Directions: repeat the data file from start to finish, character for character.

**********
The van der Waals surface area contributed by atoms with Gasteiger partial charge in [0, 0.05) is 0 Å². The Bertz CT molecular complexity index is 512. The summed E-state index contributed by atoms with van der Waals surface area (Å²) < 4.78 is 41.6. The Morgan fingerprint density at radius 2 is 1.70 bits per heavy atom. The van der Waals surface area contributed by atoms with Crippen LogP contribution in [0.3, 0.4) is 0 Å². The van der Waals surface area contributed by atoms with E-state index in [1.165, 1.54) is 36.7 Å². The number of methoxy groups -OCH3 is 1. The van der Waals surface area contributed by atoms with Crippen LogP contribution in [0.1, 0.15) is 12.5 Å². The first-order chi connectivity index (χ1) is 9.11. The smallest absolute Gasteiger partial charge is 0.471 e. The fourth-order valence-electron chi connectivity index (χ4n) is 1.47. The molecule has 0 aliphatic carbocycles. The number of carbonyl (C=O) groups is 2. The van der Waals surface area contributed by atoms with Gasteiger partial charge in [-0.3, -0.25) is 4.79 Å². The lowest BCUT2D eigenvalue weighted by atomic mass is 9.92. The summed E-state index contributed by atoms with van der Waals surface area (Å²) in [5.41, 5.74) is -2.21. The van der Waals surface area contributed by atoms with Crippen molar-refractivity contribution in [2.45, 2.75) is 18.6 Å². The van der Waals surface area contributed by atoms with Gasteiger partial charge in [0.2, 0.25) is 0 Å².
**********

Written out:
The van der Waals surface area contributed by atoms with Gasteiger partial charge in [0, 0.05) is 0 Å². The Bertz CT molecular complexity index is 512. The summed E-state index contributed by atoms with van der Waals surface area (Å²) < 4.78 is 41.6. The Morgan fingerprint density at radius 2 is 1.70 bits per heavy atom. The van der Waals surface area contributed by atoms with Crippen LogP contribution in [0.3, 0.4) is 0 Å². The van der Waals surface area contributed by atoms with E-state index in [1.165, 1.54) is 36.7 Å². The number of methoxy groups -OCH3 is 1. The van der Waals surface area contributed by atoms with Crippen LogP contribution in [0.1, 0.15) is 12.5 Å². The first-order chi connectivity index (χ1) is 9.11. The smallest absolute Gasteiger partial charge is 0.471 e. The fourth-order valence-electron chi connectivity index (χ4n) is 1.47. The molecule has 0 aliphatic carbocycles. The number of carbonyl (C=O) groups is 2. The van der Waals surface area contributed by atoms with Gasteiger partial charge in [-0.3, -0.25) is 4.79 Å². The lowest BCUT2D eigenvalue weighted by atomic mass is 9.92. The summed E-state index contributed by atoms with van der Waals surface area (Å²) in [5.41, 5.74) is -2.21. The van der Waals surface area contributed by atoms with Crippen molar-refractivity contribution in [2.45, 2.75) is 18.6 Å². The van der Waals surface area contributed by atoms with Gasteiger partial charge in [0.2, 0.25) is 0 Å².